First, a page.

Only this year did I have a starting problem - not really unexpected, I guess, with a 7-year-old starting battery. Mine also runs everything except the trolling motor.

Share this post


Link to post
Share on other sites
Guest
This topic is now closed to further replies.
Sign in to follow this  
Followers 0



  • Posts

    • Rick
      The Department of Natural Resources designated the state’s third groundwater management area this week. The Straight River Groundwater Management Area in northwestern Minnesota includes parts of southern Clearwater, northeast Becker, southwest Hubbard and northwest Wadena counties. Cities within the boundary include Park Rapids, Osage and Ponsford.  In addition to the designation, the DNR approved a management plan for it. The plan lays out five objectives with specific actions the DNR will take to ensure that use of groundwater remains sustainable within the area. The plan was developed over several years with the help of an internal DNR project team, an advisory team of external stakeholders, and additional public review and discussion. “With more than 10,000 lakes, thousands of miles of rivers and streams, and many thousands of acres of wetlands, it might be natural to think that our water is essentially unlimited,” said DNR Commissioner Tom Landwehr. “But in some parts of the state, the unseen, underground aquifers that make up our groundwater resources are under pressure to meet growing needs for domestic water supplies, irrigation, industrial and other uses. These groundwater resources also are interconnected with lakes, streams and wetlands that we value for commerce, recreation, and water supplies. Those surface waters also provide the habitat needed by many animals and plants. If we are not careful in how we use water, both economic development and ecosystems could be put at risk.” The plan provides a framework within which the DNR will work with major water users, including municipalities and agricultural irrigators, to use groundwater sustainably. This cooperative effort will promote conservation, protect surface waters and water quality, improve the groundwater appropriations permitting process, and help resolve any conflicts that might arise among users. This is one of three groundwater management areas being established around Minnesota. The other two are in the north and east metropolitan area and in the Bonanza Valley near Paynesville in west-central Minnesota. More information, including plans and maps for the Straight River Groundwater Management Area, can be found at on the management area webpage. Discuss below - to view set the hook here.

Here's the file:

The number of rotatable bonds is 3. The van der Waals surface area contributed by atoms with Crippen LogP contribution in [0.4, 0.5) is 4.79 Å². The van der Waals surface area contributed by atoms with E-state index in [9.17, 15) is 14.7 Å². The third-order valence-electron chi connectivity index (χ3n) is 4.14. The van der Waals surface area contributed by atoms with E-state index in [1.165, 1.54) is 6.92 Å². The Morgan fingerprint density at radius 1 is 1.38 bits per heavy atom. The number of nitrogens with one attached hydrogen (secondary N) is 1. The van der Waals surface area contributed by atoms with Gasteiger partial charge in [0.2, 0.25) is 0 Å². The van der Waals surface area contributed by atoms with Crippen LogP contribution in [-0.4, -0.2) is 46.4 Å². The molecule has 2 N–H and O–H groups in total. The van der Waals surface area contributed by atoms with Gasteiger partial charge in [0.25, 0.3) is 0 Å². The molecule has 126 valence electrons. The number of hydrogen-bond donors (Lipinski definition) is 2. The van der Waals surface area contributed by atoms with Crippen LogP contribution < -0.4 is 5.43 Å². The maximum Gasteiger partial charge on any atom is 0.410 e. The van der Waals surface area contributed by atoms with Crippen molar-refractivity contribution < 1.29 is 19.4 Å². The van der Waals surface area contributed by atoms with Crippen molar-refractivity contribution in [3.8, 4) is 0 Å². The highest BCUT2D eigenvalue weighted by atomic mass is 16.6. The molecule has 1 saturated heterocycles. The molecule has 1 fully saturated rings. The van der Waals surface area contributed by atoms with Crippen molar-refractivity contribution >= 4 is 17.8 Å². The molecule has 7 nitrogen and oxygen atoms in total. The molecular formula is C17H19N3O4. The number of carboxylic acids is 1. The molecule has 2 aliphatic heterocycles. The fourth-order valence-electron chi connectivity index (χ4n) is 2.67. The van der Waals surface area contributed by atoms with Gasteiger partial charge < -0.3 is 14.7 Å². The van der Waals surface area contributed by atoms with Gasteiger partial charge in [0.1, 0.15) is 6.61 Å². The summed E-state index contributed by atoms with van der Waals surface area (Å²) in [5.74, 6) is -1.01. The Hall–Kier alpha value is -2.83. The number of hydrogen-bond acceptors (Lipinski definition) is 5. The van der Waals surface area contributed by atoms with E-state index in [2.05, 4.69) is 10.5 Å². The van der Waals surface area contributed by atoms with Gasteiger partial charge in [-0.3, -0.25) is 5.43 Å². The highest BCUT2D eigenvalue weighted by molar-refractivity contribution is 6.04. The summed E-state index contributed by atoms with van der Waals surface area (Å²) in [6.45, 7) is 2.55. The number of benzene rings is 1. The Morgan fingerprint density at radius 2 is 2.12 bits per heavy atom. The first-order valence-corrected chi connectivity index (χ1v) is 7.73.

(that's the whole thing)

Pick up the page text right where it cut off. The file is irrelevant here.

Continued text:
• leech~~
        Yes and going to the game on Sat.  Good thing I didn't buy the tickets!  Lol  
    • AlwaysFishing23
      I've never herd of any tullibee being caught from open water. Doesn't mean it's not possible but I'm not going to say you can go out and slay em. Hopefully others chime in and answer you question with certainty. 
    • AlwaysFishing23
      I would say it's fine. M-MH are very good for many things just need to be careful when throwing things heavy if it's close to the max lure weight. That's when bad things happen. Didn't really answer your question but hope that helps.
    • HunterFisher11
      Ok wanted to try fishing Tulibee icefishing but just have run out of time, my question is it possible to fish them in the summer? And the best way to do it? Thanks!!!!